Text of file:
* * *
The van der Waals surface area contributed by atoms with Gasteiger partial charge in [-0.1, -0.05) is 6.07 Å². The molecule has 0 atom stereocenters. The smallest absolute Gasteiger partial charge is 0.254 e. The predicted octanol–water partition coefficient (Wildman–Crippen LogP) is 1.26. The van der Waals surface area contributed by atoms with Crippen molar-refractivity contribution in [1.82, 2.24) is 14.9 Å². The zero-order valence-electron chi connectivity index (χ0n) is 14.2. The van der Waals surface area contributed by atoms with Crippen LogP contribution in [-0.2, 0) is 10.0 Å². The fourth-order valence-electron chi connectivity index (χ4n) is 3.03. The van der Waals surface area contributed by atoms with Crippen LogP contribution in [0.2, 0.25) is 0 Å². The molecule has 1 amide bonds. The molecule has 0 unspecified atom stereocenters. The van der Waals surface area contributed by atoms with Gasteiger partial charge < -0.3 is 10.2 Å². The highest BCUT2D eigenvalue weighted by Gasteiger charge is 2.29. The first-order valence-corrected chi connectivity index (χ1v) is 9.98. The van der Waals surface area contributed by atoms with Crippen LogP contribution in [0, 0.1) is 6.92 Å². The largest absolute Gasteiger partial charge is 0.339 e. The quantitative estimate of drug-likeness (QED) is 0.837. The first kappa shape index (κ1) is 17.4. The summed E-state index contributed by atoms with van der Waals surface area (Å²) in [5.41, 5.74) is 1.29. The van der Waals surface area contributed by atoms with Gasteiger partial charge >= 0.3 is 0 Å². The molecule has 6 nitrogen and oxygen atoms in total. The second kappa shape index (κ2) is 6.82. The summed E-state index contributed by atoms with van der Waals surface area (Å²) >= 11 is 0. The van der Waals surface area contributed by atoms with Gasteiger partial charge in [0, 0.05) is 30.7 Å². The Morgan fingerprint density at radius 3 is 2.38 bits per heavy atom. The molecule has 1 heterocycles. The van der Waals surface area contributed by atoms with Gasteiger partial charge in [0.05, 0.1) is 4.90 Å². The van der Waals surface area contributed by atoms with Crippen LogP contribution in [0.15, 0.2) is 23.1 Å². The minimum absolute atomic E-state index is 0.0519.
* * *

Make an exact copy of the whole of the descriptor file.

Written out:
The van der Waals surface area contributed by atoms with Gasteiger partial charge in [-0.1, -0.05) is 6.07 Å². The molecule has 0 atom stereocenters. The smallest absolute Gasteiger partial charge is 0.254 e. The predicted octanol–water partition coefficient (Wildman–Crippen LogP) is 1.26. The van der Waals surface area contributed by atoms with Crippen molar-refractivity contribution in [1.82, 2.24) is 14.9 Å². The zero-order valence-electron chi connectivity index (χ0n) is 14.2. The van der Waals surface area contributed by atoms with Crippen LogP contribution in [-0.2, 0) is 10.0 Å². The fourth-order valence-electron chi connectivity index (χ4n) is 3.03. The van der Waals surface area contributed by atoms with Crippen LogP contribution in [0.2, 0.25) is 0 Å². The molecule has 1 amide bonds. The molecule has 0 unspecified atom stereocenters. The van der Waals surface area contributed by atoms with Gasteiger partial charge < -0.3 is 10.2 Å². The highest BCUT2D eigenvalue weighted by Gasteiger charge is 2.29. The first-order valence-corrected chi connectivity index (χ1v) is 9.98. The van der Waals surface area contributed by atoms with Crippen LogP contribution in [0, 0.1) is 6.92 Å². The largest absolute Gasteiger partial charge is 0.339 e. The quantitative estimate of drug-likeness (QED) is 0.837. The first kappa shape index (κ1) is 17.4. The summed E-state index contributed by atoms with van der Waals surface area (Å²) in [5.41, 5.74) is 1.29. The van der Waals surface area contributed by atoms with Gasteiger partial charge >= 0.3 is 0 Å². The molecule has 6 nitrogen and oxygen atoms in total. The second kappa shape index (κ2) is 6.82. The summed E-state index contributed by atoms with van der Waals surface area (Å²) >= 11 is 0. The van der Waals surface area contributed by atoms with Gasteiger partial charge in [0, 0.05) is 30.7 Å². The Morgan fingerprint density at radius 3 is 2.38 bits per heavy atom. The molecule has 1 heterocycles. The van der Waals surface area contributed by atoms with Gasteiger partial charge in [0.05, 0.1) is 4.90 Å². The van der Waals surface area contributed by atoms with Crippen LogP contribution in [0.15, 0.2) is 23.1 Å². The minimum absolute atomic E-state index is 0.0519.